The interviewing of Prime Minister Tony Blair by two police officers in an ongoing criminal investigation into the alleged sale of honours is historically unprecedented.
Blair tried to conceal his embarrassment by scheduling his meeting to coincide with the release of the long-awaited report by Lord Stevens of the inquiry into the death of Princess Diana. Blair’s advisors have stressed that he acted as a witness and not a suspect. And his apologists in the media have stressed that he was not under caution and that this proves that no prosecution is likely. But whatever damage limitation is attempted, nothing can conceal the stench of corruption and sleaze that surrounds the Labour government.
It is a smell just as rank as that which helped bring about the downfall of the Conservative government of John Major in 1997. And Blair, the man who boasted that his election—that of “a pretty straight kind of guy”—heralded a new era of clean government is tainted by more serious accusations of impropriety than Major ever was.
There is no time in modern British history, including the premiership of Margaret Thatcher, when so wide a section of the electorate has been so alienated from official politics to the point where the very legitimacy of a government has been called into question.
Thatcher was hated by millions of working people, but for a time was able to secure a base of support through such measures as the veritable fire sale of state assets that enriched not only big business, but a layer of the middle class and skilled workers. Indeed the “sleaze” scandals that beset her successor Major emerged in large part because the myth of “popular capitalism” that was cultivated in the 1980s had already begun to unravel against a background of ever-worsening social inequality that hit ever broader layers of the population.
In the same way, the accusations of government corruption that are now dogging Blair and New Labour are essentially a manifestation of the actual political role it has played since 1997: of deepening the social and economic offensive begun by the Tories against working people on behalf of big business.
The criminal investigation of the “cash for peerages” scandal headed by Assistant Commissioner John Yates, of Scotland Yard, centres on whether millions in secret loans from a number of wealthy businessmen were secured through actual promises of seats in the House of Lords—Britain’s unelected second chamber comprising hereditary peers and life peers nominated by the government and opposition parties. Though political appointees are accepted practice, the blatant sale of peerages would contravene 1925 laws prohibiting the sale of honours and carrying a possible two-year prison sentence.
In the run-up to the 2005 general election, Labour secured around £14 million from rich benefactors as commercial loans, bypassing (or so the party calculated) legislation brought in by the government in 2001. The law was partly drafted in response to the scandals that beset the Tories such as the “cash for questions” scandal that led to the resignation of four MPs, and forced political parties to declare publicly donations of more than £5,000, banned foreign donations and capped election spending.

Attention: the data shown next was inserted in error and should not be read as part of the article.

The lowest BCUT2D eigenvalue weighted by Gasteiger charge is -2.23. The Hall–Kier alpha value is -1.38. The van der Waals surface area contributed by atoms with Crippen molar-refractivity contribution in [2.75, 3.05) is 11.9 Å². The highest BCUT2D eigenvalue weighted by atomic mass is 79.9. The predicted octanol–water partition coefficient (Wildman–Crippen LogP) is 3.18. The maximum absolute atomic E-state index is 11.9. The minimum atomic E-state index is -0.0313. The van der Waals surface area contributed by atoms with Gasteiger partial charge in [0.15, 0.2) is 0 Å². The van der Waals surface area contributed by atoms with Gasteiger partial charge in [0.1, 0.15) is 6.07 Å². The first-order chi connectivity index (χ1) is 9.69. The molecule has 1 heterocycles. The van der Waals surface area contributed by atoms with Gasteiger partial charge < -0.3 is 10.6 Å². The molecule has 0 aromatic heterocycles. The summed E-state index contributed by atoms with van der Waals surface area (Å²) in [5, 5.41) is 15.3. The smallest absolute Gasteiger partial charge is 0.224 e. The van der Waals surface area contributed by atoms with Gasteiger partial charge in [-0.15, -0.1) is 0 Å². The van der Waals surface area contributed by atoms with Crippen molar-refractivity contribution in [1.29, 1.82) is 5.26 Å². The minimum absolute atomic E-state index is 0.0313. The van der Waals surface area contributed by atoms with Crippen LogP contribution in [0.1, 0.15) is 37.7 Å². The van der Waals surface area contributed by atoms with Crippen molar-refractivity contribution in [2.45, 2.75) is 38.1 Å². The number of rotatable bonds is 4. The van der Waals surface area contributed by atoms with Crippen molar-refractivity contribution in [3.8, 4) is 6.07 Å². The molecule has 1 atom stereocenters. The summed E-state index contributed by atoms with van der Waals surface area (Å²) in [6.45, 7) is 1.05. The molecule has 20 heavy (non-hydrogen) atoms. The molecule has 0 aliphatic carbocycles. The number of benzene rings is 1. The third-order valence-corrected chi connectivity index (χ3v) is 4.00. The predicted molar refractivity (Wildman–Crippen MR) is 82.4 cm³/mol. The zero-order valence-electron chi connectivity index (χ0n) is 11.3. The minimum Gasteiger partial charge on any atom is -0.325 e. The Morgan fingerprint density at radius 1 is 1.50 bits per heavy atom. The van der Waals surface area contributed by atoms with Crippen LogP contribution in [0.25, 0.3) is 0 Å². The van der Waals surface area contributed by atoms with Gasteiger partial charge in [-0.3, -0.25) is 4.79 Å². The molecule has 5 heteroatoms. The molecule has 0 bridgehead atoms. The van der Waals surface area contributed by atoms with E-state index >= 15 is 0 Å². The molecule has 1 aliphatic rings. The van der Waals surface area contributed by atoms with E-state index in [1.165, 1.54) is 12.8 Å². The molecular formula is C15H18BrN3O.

The loans came to light after the committee responsible for vetting the nominees queried three of those recommended by Labour. Dr. Chai Patel, head of a chain of psychiatric clinics that has contracts with the state-run National Health Service, stockbroker Barry Townsley and Sir David Garrard, a property developer, who all subsequently requested their names be removed from the peers’ list. At least two other wealthy businessmen, Andrew Rosenfeld and Gulam Noon, had also lent Labour money before being nominated for peerages. Labour’s former general secretary, Matt Carter, wrote to the businessmen telling them their loans would not have to be declared. Lord Levy, Labour’s chief fundraiser, is reported as having told the curry tycoon Noon that he need not disclose his loan on his nomination form for the House of Lords.
The investigation also affects the Conservatives, who borrowed £16 million from 13 wealthy backers, and the Liberal Democrats, who borrowed £850,000 from three backers. The inquiry, which goes back to 2001, is set to be completed next month and a report submitted to the Crown Prosecution Service, which decides whether to bring criminal charges.
The government’s defence against allegations of criminality is based on the argument that rewarding political patronage with ermine and silk is a time-honoured practice and that loans paying a rate of interest above the base lending rate are real and thus exempt from legislation on donations.